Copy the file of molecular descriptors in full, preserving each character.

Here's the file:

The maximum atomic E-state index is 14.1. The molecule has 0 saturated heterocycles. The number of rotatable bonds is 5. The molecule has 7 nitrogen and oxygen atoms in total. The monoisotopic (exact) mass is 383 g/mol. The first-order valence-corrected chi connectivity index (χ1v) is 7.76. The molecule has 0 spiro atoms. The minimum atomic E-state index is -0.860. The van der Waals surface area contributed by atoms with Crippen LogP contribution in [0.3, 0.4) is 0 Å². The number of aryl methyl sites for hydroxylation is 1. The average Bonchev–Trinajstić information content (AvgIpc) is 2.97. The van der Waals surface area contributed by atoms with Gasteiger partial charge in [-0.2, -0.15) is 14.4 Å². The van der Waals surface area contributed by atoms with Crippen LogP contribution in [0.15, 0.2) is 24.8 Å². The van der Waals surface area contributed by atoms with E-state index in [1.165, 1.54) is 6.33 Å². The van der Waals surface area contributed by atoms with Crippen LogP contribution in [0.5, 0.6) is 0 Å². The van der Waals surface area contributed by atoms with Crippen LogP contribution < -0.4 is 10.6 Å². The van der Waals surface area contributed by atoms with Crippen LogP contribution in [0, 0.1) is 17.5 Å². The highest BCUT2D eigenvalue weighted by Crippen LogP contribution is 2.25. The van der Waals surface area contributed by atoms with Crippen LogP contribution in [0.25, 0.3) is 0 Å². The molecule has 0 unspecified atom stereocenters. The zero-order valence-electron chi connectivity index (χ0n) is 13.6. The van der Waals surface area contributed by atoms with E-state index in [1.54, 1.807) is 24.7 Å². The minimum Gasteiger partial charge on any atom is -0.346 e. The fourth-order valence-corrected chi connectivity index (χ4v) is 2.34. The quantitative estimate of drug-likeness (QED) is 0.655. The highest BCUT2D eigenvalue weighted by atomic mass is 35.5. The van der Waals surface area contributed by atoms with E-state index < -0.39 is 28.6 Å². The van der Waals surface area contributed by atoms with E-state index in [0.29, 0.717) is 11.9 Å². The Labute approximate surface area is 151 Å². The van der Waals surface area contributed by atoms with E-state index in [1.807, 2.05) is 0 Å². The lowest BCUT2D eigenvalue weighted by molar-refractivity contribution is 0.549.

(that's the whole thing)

The maximum atomic E-state index is 14.1. The molecule has 0 saturated heterocycles. The number of rotatable bonds is 5. The molecule has 7 nitrogen and oxygen atoms in total. The monoisotopic (exact) mass is 383 g/mol. The first-order valence-corrected chi connectivity index (χ1v) is 7.76. The molecule has 0 spiro atoms. The minimum atomic E-state index is -0.860. The van der Waals surface area contributed by atoms with Crippen LogP contribution in [0.3, 0.4) is 0 Å². The number of aryl methyl sites for hydroxylation is 1. The average Bonchev–Trinajstić information content (AvgIpc) is 2.97. The van der Waals surface area contributed by atoms with Gasteiger partial charge in [-0.2, -0.15) is 14.4 Å². The van der Waals surface area contributed by atoms with Crippen LogP contribution in [0.15, 0.2) is 24.8 Å². The van der Waals surface area contributed by atoms with E-state index in [1.165, 1.54) is 6.33 Å². The van der Waals surface area contributed by atoms with Crippen LogP contribution in [0.5, 0.6) is 0 Å². The van der Waals surface area contributed by atoms with Crippen LogP contribution < -0.4 is 10.6 Å². The van der Waals surface area contributed by atoms with Crippen LogP contribution in [0, 0.1) is 17.5 Å². The highest BCUT2D eigenvalue weighted by Crippen LogP contribution is 2.25. The van der Waals surface area contributed by atoms with Crippen LogP contribution in [0.25, 0.3) is 0 Å². The molecule has 0 unspecified atom stereocenters. The zero-order valence-electron chi connectivity index (χ0n) is 13.6. The van der Waals surface area contributed by atoms with E-state index in [1.54, 1.807) is 24.7 Å². The minimum Gasteiger partial charge on any atom is -0.346 e. The fourth-order valence-corrected chi connectivity index (χ4v) is 2.34. The quantitative estimate of drug-likeness (QED) is 0.655. The highest BCUT2D eigenvalue weighted by atomic mass is 35.5. The van der Waals surface area contributed by atoms with E-state index < -0.39 is 28.6 Å². The van der Waals surface area contributed by atoms with E-state index in [0.29, 0.717) is 11.9 Å². The Labute approximate surface area is 151 Å². The van der Waals surface area contributed by atoms with E-state index in [1.807, 2.05) is 0 Å². The lowest BCUT2D eigenvalue weighted by molar-refractivity contribution is 0.549.